Gene silencing through RNA interference (RNAi) has emerged as a powerful tool for understanding gene function. Over the past several years, high-throughput RNAi screens have illuminated a wide variety of biological processes, ranging from genes that affect the activity of therapeutic agents to novel components of signaling pathways. For example, on Nov. 25, 2013, NIH announced that scientists have used RNAi technology to identify dozens of genes that may represent new therapeutic targets for treating Parkinson’s disease. The research was published online in Nature. Now, data on the biochemical makeup of small interfering RNA molecules is available publicly. On Dec. 11, 2013, NIH announced that, for the first time, these data now are accessible to researchers worldwide.
NIH established a state-of-the-art RNAi screening facility that accepts proposals from any NIH researcher. The staff at this facility, administered by the NCATS Division of Pre-Clinical Innovation, assist investigators with all stages of project planning and execution, beginning with assay development through genome-wide siRNA screens, informatics/pathway analysis and rigorous follow-up. Genome-wide siRNA screens for humans and mice are available. Also routinely included in screens are miRNA mimic and inhibitor libraries.
Maghu Lal-Nag, Ph.D., Group Leader, RNAi Screening
Eugen Buehler, Ph.D., Group Leader, Informatics
Pinar Ormanoglu, Research Scientist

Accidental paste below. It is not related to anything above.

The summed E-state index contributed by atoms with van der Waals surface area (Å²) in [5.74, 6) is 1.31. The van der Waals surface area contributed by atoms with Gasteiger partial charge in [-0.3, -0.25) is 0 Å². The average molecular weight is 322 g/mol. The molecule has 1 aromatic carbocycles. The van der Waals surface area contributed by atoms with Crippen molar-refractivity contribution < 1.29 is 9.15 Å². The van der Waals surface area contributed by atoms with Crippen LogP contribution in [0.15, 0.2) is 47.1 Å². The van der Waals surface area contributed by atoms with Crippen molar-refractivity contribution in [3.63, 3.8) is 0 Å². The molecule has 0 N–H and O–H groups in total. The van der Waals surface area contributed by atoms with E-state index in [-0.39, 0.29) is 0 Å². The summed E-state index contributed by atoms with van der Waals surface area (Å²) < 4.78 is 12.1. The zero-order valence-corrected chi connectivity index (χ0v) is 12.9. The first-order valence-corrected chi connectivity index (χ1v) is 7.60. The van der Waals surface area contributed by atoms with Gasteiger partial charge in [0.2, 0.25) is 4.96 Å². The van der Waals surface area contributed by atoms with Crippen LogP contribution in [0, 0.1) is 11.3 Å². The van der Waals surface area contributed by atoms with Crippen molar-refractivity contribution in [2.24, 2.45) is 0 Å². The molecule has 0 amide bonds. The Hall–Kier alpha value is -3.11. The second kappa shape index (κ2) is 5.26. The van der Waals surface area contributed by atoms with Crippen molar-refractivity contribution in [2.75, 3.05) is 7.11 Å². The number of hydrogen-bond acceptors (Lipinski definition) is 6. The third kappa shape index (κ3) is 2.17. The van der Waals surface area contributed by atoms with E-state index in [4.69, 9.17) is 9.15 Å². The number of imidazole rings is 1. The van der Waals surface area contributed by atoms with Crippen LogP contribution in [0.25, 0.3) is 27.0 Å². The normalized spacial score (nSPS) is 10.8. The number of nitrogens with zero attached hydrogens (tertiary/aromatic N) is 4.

Yu-Chi Chen, Research Scientist
Carleen Klumpp-Thomas, Automation Engineer
Hasson, S.A., Kane, L.A, Sliter, D.A., et al. Genome-wide high-content RNAi screens indentify regulators of parkin in selective mitophogy. Nature. 2013;Nov.24.
Welsbie, D.S., Yang Z., Ge Y., et al. Functional genomic screening identifies dual leucine zipper kinase as a key mediator of retinal ganglion cell death. PNAS. 2013;110:4045–50.
Sivan, G., Martin, S.E., Meyers, T.G., et al. Human genome-wide RNAi screen reveals a role for nuclear pore proteins in poxvirus morphogenesis. PNAS. 2013;110:3519–24.
Buehler, E., Chen, Y.C., Martin, S.E. C911: A bench-level control for sequence specific siRNA off-target effects. PLoS ONE. 2012;7:e51942.
Pouliot, L., Chen, Y.C., Bai, J., et al. Cisplatin sensitivity mediated by WEE1 and CHK1 is mediated by miR-155 and the miR-15 family. Cancer Res. 2012;72:5945–55.
Marine, S., Bahl, A., Ferrer, M., et al. Common seed analysis to identify off-target effects in siRNA screens. J Biomol Screen. 2012;17:370–8.
Buehler, E., Khan, A.A., Marine, S., et al. siRNA off-target effects in genome-wide screens identify signaling pathway members. Sci Rep. 2012;2:428.
Gene-Silencing Data Now Available
On Dec. 11, 2013, NIH announced that gene-silencing data to help scientists better understand disease are now publicly available. The data-sharing collaboration with Life Technologies Corp. will advance genetic and translational research. Read the NIH news release.
RNAi in the News
On Nov. 25, 2013, NIH announced that scientists have used RNA interference (RNAi) technology to reveal dozens of genes that may represent new therapeutic targets for treating Parkinson’s disease. Read more about the study in an NIH news release.